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flamingsword: Aziraphale, the flaming sword, and Crowley (Default)


I take the aspie quiz every five years or so, just to see how my progress is. My current score isn't as different from the last one as the last one was from the first one, so the rate of change has slowed a bit since I'm not actively studying human social interaction any more. I think since I pass as neurotypical in almost all social interactions now, I don't put as much desperate energy into studying and practicing and honing my skills at socializing. I now have points on both interaction scales, enough to get by. I don't feel hounded any more. I can rest.

In other news, I have been writing poems. I hope to have one done later tonight and posted in a couple of days.
flamingsword: Graphic that says "Life Is Kinda Goofy." with an unsmiling emoji. (Life is Goofy)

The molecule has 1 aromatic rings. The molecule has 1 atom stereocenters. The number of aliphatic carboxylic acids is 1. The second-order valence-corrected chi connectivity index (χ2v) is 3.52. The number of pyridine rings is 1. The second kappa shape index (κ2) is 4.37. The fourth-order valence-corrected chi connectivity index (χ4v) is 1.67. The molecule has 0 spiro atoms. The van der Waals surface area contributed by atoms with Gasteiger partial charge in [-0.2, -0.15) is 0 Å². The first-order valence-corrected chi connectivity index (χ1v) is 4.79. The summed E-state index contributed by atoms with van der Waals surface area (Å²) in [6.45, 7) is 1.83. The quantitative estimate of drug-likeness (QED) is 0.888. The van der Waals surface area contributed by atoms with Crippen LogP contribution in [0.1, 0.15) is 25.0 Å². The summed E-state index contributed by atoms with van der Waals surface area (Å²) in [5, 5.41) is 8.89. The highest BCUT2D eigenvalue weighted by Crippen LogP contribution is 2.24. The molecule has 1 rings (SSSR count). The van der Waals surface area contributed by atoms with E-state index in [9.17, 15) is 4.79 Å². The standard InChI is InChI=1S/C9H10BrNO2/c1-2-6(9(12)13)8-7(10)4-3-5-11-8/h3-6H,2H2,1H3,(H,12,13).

So analyzing the filters through which I have been thinking about how I think my thoughts and all of the Sea of Doubt stuff is churning up my waters, and revealing some interesting landscape at the bottom of this particular stretch of my personal ocean. It's wild. It has been a few years since I have done anything truly outside the realm of rational understanding because of my issues, or had a disagreement with someone that goes beyond the norms of misunderstanding. And for the sake of accuracy, I like to keep my view of myself updated to prevent huge gaps in seeing myself not as others see me. I want to think of myself as not being crazy, and as being reasonably good with people, but it feels wrong.